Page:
So you’re considering selling? Many things may be running through your mind including the big question, "how much is my house worth?" Putting a price tag on a home you're trying to sell can be a fickle beast. First of all, memories can cloud any rational thinking and lead to wrong pricing. Price to high, you risk the chance of letting your home sit for months. Price too low, you could undersell yourself out of a lot of money. In an earlier blog, we talked about “why hire a Realtor®” . This is a prime example of why a Realtor® is so important in these situations; to help navigate you through the turbulent waters of an ever-changing open market.
How much is my house worth?
You may want to consider what you paid. But understand, it really doesn't matter as the market values fluctuate—both up and down. You may have a dollar figure in mind with the consideration of what you paid originally, plus a little extra because homes appreciate, right? Maybe, but maybe not. While it’s nice to walk away with a sizable profit from a hefty increase in value, the market will ultimately determine the value and it’s what buyers are willing to pay at the moment.
Use your tools.
The best way to get a good idea of where your home’s sales price should be is to look at the prices of homes nearby similar to size, square footage, bedrooms, bathrooms, condition, ect. This is otherwise know as your comparables, or comps. This will at least give you a ballpark idea on price for your own house.
You will also need a Realtor® to visit your home so they can factor in your home's unique strengths and weaknesses along with comps to come to a better estimate.
Saying this sparingly, you don’t want to expect on receiving a large return on investment from all renovation projects you’ve done. Surveys by the National Association of Realtors® show that your return on investment for home improvements depends on what kind of renovation you've pulled off—and how much prospective buyers want it in your area. Results revealed that the interior project predicted to yield the biggest bang for your buck is right under your feet: your floors. Refinishing hardwood floors will essentially pay for itself—an estimated 100% return on investment, according to Realtors.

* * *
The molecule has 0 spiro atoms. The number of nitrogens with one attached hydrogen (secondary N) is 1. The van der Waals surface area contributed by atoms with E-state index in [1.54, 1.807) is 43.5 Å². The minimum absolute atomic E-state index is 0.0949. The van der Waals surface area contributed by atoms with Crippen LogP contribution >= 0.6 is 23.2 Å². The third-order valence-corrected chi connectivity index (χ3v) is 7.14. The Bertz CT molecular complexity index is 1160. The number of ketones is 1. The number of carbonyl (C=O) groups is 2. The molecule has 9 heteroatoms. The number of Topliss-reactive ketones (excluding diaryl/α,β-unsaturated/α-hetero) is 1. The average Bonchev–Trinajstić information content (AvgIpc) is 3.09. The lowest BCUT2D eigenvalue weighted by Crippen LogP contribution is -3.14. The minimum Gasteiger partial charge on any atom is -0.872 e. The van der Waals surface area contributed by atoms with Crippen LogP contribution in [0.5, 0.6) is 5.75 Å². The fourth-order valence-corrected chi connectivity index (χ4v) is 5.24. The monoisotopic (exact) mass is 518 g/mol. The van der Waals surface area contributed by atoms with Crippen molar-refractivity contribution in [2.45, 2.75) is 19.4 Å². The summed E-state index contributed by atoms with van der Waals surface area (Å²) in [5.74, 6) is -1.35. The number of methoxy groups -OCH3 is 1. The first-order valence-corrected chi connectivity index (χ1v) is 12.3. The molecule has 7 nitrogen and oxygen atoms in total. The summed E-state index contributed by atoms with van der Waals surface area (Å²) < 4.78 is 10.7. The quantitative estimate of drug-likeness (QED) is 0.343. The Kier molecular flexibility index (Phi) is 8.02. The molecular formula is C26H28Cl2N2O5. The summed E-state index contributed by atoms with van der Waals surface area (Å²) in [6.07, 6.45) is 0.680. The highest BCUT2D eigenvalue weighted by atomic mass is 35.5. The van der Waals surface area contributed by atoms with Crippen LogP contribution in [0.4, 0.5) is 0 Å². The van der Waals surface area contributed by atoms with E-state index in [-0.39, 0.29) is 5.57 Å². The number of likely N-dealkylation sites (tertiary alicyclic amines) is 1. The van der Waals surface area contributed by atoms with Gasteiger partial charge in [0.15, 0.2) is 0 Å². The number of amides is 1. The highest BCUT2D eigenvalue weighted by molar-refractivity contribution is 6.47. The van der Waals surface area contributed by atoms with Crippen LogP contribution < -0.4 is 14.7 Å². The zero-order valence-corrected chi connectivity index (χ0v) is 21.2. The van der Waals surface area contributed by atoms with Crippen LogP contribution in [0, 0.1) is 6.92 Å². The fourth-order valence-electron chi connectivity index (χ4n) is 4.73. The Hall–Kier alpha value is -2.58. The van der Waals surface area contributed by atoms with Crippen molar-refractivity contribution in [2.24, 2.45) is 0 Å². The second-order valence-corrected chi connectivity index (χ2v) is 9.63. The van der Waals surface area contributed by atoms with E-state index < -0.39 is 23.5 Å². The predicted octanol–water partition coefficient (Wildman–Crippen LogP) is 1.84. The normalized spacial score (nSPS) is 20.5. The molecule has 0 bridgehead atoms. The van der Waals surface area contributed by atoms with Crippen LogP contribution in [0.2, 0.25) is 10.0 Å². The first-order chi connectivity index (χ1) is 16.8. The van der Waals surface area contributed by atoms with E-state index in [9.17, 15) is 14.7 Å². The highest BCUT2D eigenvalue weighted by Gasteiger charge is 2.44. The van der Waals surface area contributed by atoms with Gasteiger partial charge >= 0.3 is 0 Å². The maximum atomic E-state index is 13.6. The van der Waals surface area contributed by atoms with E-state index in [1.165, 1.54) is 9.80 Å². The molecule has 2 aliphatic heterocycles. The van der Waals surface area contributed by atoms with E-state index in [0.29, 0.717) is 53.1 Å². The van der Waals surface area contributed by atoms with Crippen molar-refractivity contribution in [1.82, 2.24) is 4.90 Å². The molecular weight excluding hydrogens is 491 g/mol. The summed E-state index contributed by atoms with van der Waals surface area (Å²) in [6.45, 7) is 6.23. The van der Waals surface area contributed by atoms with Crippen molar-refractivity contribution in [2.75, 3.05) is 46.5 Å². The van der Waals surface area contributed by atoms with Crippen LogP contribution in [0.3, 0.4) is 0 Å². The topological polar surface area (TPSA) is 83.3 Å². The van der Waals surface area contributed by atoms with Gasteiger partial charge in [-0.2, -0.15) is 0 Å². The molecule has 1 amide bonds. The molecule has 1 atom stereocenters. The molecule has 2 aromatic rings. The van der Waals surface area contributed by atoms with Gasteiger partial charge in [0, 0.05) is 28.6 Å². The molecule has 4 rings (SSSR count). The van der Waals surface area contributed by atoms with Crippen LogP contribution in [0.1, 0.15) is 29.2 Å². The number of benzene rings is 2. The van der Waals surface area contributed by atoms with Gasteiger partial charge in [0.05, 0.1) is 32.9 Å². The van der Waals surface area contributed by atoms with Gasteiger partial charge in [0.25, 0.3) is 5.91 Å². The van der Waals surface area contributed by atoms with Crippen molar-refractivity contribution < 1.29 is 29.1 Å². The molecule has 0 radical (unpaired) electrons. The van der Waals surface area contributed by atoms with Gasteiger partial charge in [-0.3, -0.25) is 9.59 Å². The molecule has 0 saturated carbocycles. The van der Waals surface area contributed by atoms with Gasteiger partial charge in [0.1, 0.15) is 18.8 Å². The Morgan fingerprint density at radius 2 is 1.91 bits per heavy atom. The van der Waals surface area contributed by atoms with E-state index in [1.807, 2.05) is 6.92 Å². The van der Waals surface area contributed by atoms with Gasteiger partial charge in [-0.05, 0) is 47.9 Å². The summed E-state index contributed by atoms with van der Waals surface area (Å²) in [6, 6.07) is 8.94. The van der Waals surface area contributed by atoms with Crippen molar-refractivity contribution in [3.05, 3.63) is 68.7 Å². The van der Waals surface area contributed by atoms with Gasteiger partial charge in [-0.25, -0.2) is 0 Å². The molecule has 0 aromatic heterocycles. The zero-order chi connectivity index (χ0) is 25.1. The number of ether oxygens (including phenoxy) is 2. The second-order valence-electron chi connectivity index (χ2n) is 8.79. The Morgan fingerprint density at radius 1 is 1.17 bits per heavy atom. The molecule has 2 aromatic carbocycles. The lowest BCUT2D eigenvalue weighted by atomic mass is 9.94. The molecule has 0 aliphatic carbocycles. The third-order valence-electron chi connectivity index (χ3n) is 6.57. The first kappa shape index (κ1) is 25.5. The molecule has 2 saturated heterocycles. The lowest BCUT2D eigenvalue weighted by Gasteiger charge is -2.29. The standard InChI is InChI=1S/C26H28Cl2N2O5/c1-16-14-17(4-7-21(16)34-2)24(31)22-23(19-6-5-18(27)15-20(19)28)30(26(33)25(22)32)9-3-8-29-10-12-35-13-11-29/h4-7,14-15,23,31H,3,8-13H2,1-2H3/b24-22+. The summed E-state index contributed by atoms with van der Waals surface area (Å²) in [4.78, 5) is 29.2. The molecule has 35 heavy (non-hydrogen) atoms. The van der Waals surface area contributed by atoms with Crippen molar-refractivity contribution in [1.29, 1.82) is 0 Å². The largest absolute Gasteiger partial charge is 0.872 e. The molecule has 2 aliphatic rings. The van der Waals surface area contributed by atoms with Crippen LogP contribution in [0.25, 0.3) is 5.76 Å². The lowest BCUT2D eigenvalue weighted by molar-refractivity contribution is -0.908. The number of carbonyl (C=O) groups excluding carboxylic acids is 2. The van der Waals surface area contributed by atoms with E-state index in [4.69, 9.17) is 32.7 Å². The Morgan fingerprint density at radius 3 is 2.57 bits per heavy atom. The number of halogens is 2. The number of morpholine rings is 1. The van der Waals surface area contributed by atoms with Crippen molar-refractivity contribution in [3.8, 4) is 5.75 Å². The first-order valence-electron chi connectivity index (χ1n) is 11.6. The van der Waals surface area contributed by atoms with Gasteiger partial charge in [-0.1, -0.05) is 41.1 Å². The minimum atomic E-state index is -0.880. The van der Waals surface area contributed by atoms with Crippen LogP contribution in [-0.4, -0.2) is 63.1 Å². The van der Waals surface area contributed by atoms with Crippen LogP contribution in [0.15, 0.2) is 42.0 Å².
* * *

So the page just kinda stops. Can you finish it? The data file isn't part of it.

Other renovations that rank high on ROI include insulation upgrades (95% recovered), new wood flooring (91% recovered), and converting a basement to a living area (69% recovered). Not everyone will love your upgrades as you do, so research what those upgrade will really get you in the end.
Leave some wiggle room
In real estate, negotiation is part of the territory and buyers love to barter. Instead of starting out with the absolute lowest price you can afford to go, add some room to wiggle - a few thousand over what you need. That way, when the negotiation happens and you and the buyers come to agreement on a price lower than asking, they’ll feel like they are getting the deal and you are getting what you need. Another option is to offer to cover closing costs while sticking to the asking price. This might help seal the deal considering the buyer typically must come up with these costs out of pocket.